Dwight Eisenhower famously said, “Plans are worthless, but planning is everything.” In other words, leaders must create a conceptual framework from which their policies and actions will flow.
The concept of “grand strategy” is a reference from which a nation’s historical, cultural, economic, diplomatic, and military thought is brought to bear to create a strategic synthesis. In confronting the threat posed by China, America needs a grand strategy that preserves our essential national sovereignty while embracing our inheritance of Britain’s strategic imperative to defend the freedom of the commons.
The English military theorist Sir Basil Liddell Hart once opined that “grand strategy forces policymakers to look beyond the war to the subsequent peace.” Without such a synthesis defining the national interest, policy-making is reactive, often haphazard, and always dangerous. We are then reduced to what President Obama summed up as his strategic outlook—“don’t do stupid sh**”—while muddling from crisis to crisis.
Assuming we want the U.S. to plan like Ike rather than flounder like Barack or Joe, where should we look for guidance? Often, it’s wise to begin at the beginning.
David Morgan-Owen argues that the modern concept of grand strategy arose not in the aftermath of the two great world wars but with the struggle of Imperial Britain to control the “Empire’s anxieties over its global security challenges.” This was particularly highlighted by Britain’s dealings with the emerging German Empire.
Even at the height of their ambitions in the late 19th century, Kaiser Wilhelm I and his chancellor, Otto von Bismarck, were haunted by Great Britain. On the European chessboard, the island kingdom, wielding its significant economic and military might with strategic flexibility, had already laid Napoleon low—a clear warning to Berlin.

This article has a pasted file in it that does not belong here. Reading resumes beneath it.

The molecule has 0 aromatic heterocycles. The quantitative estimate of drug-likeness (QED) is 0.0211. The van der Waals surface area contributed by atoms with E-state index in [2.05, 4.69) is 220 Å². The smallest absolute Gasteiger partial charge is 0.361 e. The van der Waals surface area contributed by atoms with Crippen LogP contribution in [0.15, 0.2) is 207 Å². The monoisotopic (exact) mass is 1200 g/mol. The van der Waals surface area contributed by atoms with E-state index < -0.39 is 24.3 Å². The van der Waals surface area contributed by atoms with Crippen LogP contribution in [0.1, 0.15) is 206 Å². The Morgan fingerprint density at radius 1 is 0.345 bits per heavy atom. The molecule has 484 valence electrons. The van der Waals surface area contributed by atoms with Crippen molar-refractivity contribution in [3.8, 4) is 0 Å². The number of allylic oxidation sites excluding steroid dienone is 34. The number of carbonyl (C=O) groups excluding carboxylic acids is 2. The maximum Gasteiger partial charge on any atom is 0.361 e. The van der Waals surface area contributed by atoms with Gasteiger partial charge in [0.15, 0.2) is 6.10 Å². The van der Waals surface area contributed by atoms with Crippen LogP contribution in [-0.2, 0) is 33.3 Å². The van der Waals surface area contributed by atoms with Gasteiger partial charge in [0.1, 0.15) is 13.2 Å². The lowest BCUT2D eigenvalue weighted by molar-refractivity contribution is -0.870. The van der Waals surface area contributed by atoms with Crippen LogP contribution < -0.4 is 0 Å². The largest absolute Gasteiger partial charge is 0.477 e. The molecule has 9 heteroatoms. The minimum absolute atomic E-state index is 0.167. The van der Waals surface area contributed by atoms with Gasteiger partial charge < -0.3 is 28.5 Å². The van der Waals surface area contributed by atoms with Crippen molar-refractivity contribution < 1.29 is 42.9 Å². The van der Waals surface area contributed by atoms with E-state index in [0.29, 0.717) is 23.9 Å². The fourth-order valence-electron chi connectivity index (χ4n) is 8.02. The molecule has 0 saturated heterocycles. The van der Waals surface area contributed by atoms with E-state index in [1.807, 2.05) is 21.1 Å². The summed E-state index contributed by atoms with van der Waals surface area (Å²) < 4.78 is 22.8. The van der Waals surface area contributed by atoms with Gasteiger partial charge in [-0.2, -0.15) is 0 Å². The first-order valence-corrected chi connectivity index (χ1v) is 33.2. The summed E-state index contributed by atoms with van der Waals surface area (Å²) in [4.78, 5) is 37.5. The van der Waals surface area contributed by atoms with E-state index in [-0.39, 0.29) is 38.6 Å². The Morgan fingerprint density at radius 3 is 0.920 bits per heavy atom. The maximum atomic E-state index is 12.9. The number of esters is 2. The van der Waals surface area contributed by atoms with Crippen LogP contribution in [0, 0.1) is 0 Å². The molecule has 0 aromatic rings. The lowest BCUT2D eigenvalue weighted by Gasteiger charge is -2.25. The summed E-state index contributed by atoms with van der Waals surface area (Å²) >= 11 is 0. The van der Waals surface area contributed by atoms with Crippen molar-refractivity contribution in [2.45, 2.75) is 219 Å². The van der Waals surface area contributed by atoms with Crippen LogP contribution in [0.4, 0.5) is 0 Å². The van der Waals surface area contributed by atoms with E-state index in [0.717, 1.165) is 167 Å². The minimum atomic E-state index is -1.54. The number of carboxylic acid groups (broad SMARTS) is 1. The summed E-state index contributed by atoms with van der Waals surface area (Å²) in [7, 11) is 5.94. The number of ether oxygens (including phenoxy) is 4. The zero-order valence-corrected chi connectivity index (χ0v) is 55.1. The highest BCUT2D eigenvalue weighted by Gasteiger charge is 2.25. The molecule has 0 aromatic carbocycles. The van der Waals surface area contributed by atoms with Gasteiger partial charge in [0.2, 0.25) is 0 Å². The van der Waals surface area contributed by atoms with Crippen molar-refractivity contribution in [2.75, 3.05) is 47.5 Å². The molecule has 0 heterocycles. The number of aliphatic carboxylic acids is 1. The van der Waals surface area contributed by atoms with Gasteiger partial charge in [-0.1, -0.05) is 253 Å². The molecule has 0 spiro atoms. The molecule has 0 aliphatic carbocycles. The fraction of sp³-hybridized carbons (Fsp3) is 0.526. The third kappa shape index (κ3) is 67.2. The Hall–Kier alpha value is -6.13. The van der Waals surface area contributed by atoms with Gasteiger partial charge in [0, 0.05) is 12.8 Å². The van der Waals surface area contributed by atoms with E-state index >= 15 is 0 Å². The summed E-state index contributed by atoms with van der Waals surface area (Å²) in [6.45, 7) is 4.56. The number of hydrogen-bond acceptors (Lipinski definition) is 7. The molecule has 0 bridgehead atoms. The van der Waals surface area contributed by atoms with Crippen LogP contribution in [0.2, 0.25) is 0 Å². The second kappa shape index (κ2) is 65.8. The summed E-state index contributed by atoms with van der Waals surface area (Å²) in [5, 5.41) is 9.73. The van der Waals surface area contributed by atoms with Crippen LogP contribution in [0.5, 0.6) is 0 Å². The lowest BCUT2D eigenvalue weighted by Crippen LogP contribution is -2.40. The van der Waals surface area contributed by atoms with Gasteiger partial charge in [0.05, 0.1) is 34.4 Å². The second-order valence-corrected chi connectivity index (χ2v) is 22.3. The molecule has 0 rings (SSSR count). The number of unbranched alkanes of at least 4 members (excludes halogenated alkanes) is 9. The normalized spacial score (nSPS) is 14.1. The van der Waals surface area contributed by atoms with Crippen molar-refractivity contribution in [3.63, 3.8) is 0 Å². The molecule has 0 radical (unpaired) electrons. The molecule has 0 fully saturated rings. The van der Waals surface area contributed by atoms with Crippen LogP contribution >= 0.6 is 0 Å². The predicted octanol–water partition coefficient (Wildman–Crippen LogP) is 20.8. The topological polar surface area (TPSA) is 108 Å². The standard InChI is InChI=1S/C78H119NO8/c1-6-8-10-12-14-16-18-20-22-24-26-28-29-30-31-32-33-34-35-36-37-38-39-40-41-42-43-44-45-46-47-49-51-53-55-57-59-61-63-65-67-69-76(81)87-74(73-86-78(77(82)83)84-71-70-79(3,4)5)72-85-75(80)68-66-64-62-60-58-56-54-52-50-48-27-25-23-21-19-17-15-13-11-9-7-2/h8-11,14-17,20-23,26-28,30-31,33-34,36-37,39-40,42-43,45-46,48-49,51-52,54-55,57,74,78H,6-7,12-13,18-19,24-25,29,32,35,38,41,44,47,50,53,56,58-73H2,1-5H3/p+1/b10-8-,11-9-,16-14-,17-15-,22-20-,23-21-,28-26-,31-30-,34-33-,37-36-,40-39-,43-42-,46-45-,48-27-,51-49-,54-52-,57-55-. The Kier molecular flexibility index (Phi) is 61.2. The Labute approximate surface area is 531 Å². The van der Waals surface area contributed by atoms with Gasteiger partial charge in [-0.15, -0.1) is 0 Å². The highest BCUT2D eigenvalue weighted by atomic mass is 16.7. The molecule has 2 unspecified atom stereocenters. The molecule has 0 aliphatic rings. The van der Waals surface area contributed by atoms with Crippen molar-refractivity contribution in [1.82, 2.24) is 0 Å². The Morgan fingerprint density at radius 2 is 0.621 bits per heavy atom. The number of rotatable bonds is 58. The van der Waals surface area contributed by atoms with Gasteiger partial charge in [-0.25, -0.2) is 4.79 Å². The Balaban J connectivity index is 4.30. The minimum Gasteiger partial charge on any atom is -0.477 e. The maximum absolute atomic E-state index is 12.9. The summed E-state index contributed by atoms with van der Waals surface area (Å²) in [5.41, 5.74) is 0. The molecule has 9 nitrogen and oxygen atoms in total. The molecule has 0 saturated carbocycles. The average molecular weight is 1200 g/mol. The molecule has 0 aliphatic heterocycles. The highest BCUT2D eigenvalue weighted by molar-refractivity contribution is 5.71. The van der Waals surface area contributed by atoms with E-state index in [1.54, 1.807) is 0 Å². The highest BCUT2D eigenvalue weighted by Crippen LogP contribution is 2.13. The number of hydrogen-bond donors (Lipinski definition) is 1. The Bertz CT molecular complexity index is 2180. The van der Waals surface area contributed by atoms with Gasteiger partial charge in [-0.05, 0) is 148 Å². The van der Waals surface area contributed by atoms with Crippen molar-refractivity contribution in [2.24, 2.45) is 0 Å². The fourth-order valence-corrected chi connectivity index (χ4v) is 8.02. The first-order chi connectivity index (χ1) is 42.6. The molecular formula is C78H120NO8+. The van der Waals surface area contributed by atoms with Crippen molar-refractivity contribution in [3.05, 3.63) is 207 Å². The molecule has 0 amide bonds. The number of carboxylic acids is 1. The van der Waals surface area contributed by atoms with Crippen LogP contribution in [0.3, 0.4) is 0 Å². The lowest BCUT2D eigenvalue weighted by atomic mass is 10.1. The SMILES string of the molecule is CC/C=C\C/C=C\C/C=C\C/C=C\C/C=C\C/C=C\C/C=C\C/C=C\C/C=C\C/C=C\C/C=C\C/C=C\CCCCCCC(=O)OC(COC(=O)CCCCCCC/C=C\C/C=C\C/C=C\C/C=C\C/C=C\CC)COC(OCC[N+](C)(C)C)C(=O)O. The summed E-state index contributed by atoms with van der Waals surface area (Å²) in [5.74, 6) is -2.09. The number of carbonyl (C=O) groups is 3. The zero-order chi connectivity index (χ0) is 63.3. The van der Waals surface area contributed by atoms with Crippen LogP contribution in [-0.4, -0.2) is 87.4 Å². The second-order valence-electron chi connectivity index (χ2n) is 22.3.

During the Congress of Berlin in 1878, called to settle the aftermath of the Russo–Turkish War, Bismarck, whose armies had conquered Denmark, Austria, and France in less than a decade, would not even proffer a suggestion unless it had been blessed by Queen Victoria’s first minister, Benjamin Disraeli. Indeed, upon the old conjurer’s arrival at the Berlin summit, the usually laconic Bismarck yelled across the hall: “There is the Man!”
In 1904 Lord Esher, confidant of King Edward VII, contrasted the differences in strategic outlook between the global British superpower and its European-centric rival Germany. The issues confronting Berlin, he noted, were “simple and stable compared with those affecting our world-wide Empire, and they are purely military. There is, on the other hand, hardly any point on the earth’s surface which can change ownership, and certainly not a modification in the relative power of two foreign states, can take place without affecting the National Strategy of Great Britain.”